If you write in Word, you should understand/accept that Microscoff adds tons of proprietary coding. You can see it if you view the document in html code. Very messy and I'm not good enough with html to know how to clean it up.
So I updated that Her Cold Kiss book, gave it a new cover, a little bit of a new ending so that it ended and was no longer the 1st book in a series. I added a Table of Contents. Okay. Uploaded it to Amazon. Fine. Lovely.
If it looks good on the Kindle Fire, I figure I'm set.
I upload it to Kobo. Total and complete corruption. Pages with 1 sentence. Really bad. Not just the indent is off. Uploaded it to BN. Same thing.
For the next week, all I did was strip and reformat this book. Generally any small problems can be handled in Word itself. There's an eraser icon (whatever it is) and you click that and it's supposed to put you back to square 1. Not always, or not completely. What you then try is to save the document in rtf, open it in wordpad, save, open it in Word and all the formatting is stripped.
Not this time. I did that several times. I opened it in Open Office, saved, whatever. Nothing worked. I unpublished it from BN. That happened immediately. I tried at Kobo, it got stuck. Apparently Kobo support doesn't work on the weekends. Good to know. They finally deleted it yesterday. Meanwhile an adequate version made it through BN.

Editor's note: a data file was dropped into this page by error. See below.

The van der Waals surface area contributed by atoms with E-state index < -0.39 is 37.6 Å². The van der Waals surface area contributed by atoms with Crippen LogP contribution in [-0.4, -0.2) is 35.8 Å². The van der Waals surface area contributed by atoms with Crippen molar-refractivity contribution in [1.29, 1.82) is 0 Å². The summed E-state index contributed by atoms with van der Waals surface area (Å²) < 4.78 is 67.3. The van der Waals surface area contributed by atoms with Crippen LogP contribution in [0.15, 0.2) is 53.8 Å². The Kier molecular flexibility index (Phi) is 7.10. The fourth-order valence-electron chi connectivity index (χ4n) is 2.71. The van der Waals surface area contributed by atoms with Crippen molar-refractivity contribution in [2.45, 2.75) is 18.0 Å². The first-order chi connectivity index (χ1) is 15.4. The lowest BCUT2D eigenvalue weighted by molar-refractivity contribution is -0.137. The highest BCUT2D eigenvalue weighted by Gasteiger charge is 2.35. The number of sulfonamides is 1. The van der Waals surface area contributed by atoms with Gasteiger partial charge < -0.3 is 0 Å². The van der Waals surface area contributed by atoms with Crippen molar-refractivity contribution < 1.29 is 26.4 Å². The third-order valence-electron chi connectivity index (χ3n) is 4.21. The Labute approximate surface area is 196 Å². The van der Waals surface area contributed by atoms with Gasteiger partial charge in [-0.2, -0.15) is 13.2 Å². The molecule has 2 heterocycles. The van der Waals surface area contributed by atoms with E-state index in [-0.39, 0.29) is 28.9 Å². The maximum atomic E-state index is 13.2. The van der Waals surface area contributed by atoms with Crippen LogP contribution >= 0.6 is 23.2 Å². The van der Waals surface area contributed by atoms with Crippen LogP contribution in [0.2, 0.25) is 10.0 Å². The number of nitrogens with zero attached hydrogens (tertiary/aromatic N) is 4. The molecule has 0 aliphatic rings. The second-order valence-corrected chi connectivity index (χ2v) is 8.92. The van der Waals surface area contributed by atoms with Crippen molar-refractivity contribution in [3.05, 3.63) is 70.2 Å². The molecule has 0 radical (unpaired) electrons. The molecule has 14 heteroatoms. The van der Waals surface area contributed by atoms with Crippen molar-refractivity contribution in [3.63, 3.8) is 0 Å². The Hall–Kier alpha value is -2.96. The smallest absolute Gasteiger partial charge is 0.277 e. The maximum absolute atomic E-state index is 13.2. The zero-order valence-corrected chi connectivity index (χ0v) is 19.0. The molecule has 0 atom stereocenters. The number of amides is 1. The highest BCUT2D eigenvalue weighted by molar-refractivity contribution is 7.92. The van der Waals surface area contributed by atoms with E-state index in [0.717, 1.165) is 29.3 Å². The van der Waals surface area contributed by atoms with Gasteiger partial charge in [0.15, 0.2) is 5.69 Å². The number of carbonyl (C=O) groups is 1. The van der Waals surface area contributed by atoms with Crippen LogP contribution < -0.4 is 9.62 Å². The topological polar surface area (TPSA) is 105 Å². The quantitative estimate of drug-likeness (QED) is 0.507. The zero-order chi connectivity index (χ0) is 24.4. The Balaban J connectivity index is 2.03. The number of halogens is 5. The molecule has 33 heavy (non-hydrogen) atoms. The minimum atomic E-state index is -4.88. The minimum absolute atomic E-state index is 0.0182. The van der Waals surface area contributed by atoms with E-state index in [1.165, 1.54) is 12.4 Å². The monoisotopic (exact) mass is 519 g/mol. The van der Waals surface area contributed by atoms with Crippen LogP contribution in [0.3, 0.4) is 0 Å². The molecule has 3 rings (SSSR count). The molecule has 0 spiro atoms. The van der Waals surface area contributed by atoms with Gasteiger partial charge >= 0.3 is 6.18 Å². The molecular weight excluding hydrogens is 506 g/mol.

I don't quite understand why this has to be so difficult to the point where the average person can't do it.
I also have some confusion about the TOC/NCX file. Amazon is beginning to nicely push publishers to include a TOC. Fine. We covered that here some months back. Then this NCX file issue came up. It's hidden, it stands for Navigational Control for XML. It's what gets you around. I started to hear about creating this blasted thing and all this stuff I couldn't understand. I'm a writer not a coder!
If you download the free program Sigil and look at your document that you wrote in Word and created the TOC in Word, and then save as a html, filtered file, you can look at what's in your document. You'll see the NCX file.
You don't have to build it, or do anything. Word has done it for you. So relax, that's one less thing you have to worry about. But you are going to want to put TOCs in all your books and start going back into your old ones and do them, too. Sorry.
You can do it in Sigil if you don't want to do it in Word. It's even easier there. Or you can pay someone to do it.